Anti-Drug Ed Needs a Dose of Realism
Before we even knew what drugs were as young kids, we were introduced to red ribbon week, a valiant effort by teachers- and now SADD club- to keep students away from drug consumption, but what does it accomplish? Why do we do it and what were the origins?
Starting in 1985 the National Family Partnership started red ribbon week in a response to the murder of DEA agent Enrique Camerena, and the coalition is mainly focused on drug prevention education and anti-drug legislation, effectively making them lobbyists. If this tells you anything about the partnership’s position on drugs, Nancy Reagan, champion of the “just say no” campaign was an honorary chairmwoman of the nonprofit. They lobbied senators frequently in the 1980s for harsher penalties over marijuana possession and dealing, being an integral part in the War on Drugs, which in hindsight likely worsened drug use nation wide and succeeded in overcrowding the nation’s prisons.
30 years later: Is the campaign as effective as it wants to be? Why did it outlast the efforts of D.A.R.E?
For starters, D.A.R.E. was a police-centric program and contained several problematic practices, like encouraging children to report illegal drugs in their home, possibly incriminating their own family members. Over the years, their zero-tolerance policy on drug use equated the dangers of alcohol, cigarettes, marijuana and cocaine. The US government in 2003, American Psychological Association in 1999, and the US Surgeon General’s office in 2001 all discredited the efforts as ineffective long term. This resulted in a reduction of federal funds towards the program. By 2009, the D.A.R.E. program was almost entirely absent from schools, despite still being an active organization.
Red Ribbon Week, though sharing qualities and opinions with D.A.R.E., is very different in its practice. Whereas D.A.R.E. was an intensive 17-week course taught to young students by active duty police officers, the purpose of Red Ribbon Week is to raise awareness for the cause of drug abuse prevention through encouraging parents to talk to their kids and having elementary school kids participate in the Drug Free Pledge.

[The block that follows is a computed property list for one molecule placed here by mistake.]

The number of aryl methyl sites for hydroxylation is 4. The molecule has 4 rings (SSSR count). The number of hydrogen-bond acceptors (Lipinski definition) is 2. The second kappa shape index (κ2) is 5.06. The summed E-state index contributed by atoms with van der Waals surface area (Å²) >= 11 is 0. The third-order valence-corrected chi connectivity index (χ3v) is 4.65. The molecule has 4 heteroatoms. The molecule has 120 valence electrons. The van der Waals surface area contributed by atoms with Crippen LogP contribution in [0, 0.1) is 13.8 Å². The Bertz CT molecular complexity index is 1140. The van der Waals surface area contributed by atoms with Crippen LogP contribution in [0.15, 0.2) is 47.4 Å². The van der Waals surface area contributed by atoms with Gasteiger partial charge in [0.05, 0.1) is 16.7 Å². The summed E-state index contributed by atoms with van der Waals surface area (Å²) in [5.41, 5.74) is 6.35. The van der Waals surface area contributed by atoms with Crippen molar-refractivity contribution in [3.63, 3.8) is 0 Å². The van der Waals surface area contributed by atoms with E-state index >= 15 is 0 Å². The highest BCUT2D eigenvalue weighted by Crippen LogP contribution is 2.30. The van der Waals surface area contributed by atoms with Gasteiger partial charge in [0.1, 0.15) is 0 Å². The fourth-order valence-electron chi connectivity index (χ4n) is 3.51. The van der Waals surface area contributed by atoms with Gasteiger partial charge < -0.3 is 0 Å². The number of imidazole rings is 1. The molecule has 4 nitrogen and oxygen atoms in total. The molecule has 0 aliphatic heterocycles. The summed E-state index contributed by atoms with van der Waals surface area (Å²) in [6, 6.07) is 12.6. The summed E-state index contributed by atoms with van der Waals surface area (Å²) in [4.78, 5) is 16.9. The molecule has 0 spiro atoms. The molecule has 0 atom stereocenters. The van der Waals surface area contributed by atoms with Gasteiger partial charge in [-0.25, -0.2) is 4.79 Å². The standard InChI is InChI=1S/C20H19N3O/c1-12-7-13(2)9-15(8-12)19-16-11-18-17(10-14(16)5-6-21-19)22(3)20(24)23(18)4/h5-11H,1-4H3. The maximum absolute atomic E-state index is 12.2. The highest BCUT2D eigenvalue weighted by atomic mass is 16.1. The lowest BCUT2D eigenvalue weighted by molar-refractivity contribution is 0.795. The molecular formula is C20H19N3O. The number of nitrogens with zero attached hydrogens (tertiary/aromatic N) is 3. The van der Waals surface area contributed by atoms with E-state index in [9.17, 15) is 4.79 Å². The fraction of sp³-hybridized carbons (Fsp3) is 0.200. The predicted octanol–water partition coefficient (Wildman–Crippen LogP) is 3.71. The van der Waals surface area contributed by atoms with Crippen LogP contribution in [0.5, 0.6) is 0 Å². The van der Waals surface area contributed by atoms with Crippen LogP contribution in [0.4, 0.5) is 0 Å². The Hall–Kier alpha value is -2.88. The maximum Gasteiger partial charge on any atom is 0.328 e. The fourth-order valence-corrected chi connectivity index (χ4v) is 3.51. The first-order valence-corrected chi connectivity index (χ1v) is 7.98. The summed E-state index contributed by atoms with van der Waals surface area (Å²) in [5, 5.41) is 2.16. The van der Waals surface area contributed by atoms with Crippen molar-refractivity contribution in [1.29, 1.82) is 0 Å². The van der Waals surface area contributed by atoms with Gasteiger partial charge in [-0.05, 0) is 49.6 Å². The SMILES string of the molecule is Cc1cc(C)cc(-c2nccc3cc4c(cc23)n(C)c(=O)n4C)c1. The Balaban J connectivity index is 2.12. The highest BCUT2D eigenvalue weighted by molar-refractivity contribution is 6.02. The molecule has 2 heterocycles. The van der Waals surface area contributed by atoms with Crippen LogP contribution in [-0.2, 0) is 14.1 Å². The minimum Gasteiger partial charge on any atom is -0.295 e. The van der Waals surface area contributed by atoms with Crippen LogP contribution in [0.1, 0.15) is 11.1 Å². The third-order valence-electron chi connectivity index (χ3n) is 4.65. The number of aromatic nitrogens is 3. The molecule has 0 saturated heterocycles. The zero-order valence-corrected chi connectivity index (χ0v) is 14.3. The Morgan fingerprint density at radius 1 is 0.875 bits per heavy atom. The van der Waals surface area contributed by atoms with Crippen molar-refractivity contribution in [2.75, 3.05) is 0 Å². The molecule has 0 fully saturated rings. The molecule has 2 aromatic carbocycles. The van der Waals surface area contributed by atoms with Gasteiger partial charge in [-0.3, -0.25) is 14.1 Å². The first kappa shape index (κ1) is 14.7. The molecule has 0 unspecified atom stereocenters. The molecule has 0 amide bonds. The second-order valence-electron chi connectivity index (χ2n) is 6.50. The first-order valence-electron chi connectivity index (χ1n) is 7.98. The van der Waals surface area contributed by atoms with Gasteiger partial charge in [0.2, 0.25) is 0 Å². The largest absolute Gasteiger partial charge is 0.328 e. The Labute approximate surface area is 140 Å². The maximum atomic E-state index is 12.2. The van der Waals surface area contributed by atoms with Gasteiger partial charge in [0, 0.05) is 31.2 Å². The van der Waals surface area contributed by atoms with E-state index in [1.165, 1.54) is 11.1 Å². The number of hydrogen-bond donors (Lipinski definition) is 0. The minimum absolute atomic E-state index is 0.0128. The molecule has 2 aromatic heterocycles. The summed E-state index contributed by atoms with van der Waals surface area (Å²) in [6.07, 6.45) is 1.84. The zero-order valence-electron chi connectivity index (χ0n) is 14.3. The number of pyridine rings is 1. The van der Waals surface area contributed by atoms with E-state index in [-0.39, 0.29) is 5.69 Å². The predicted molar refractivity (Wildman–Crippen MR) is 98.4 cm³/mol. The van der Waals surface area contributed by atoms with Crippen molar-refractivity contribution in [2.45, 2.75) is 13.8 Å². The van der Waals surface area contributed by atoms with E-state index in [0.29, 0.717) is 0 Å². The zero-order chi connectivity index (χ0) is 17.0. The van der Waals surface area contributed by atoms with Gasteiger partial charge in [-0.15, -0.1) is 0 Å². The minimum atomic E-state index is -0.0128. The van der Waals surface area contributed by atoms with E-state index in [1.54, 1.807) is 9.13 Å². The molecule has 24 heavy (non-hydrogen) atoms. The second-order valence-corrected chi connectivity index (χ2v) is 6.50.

By high school, its presence is vague. There is a booth by the cafeteria, we have a spirit week some people participate in–and some kids decide to ironically place the promotional bracelets and stickers on their drug paraphernalia. Drug education is difficult to teach seriously in a high school, where various drugs are already prevalent. The “drunk goggles” students can try on at the booth are comical, especially to students who know from experience that’s not how eyesight works when under the influence. The ignorant nature of people who’ve presumably never done drugs, teaching about drugs is destined to result in minimal positive effects, particularly among students who’ve used drugs.
Prevention education, in my opinion, is wholly ineffective among the general population who’ve already been introduced. It’s about as ineffective as abstinence-only sex ed. We are well aware of the vaping problem among teens, and by the time sophomore health class rolls around, some students are already addicted, and it is much more difficult to “Just Say No” after beginning.
Another issue with Red Ribbon Week and what it is supposedly designed to teach, is that it doesn’t teach anything. How is a young child being pledged into the Drug-Free Life supposed to stay drug-free if the program itself doesn’t even teach about what drugs are? As much as the program boosts on its page how it “is a national leader in drug prevention education and advocacy” it doesn’t exactly educate students at all.
In our school, the most I see in terms of red ribbon week drug education, besides trying to teach me the fact that “PJ/Sweatpants day is Monday” and “Living a drug free life is no sweat,” are the posters in the stalls of the bathroom, posters made not by the organization, but by Niles West’s SADD club. If that club didn’t exist, red ribbon week would just be a simple spirit week, and few actual informative facts and statistics would be present.
If this district is serious about actually informing kids about drugs, they need to be honest with us and treat us like adults, not children. To give red ribbon week a purpose, I suggest working with health classes more in-depth, possibly even moving the drug education unit to first semester. Though this is a big change, I’d also suggest the district move health class to freshman year gym, as by late sophomore year I believe several students have already started doing drugs.
We need to not follow in the footsteps of truth.com and use childish puppets or ten-year-old memes and YouTubers to teach minors about drugs. Simply be honest, be real, not flashy. Focus on things kids care about. At our age we don’t have the brain capacity to understand long-term effects of drugs, we can’t comprehend that doing something now will give us lung cancer in our 50s, so scare tactics are ineffective.
These teachers and proponents of red ribbon week need to approach drug prevention from perspective kids understanding: money, friends and free time. Discuss, instead of how juuls contain toxic chemicals we can’t comprehend, discuss how addictive they are, the price, how much money you’ll lose by starting a habit. Take the topic of drugs from the abstract to the real world. Teach students like they’re doing drugs or have easy access to them, which evidently- by the current vaping problem- they do. This will affect their real life, so take the topic seriously.
Red Ribbon Week in its current form, accomplishes nothing. It does not educate, does not prevent, and only succeeds thus far in hanging red streamers throughout the school. If the district wants us as students to really absorb the drug education we’re being bombarded with, tell us honestly, realistically and seriously about drugs, not with a spirit week.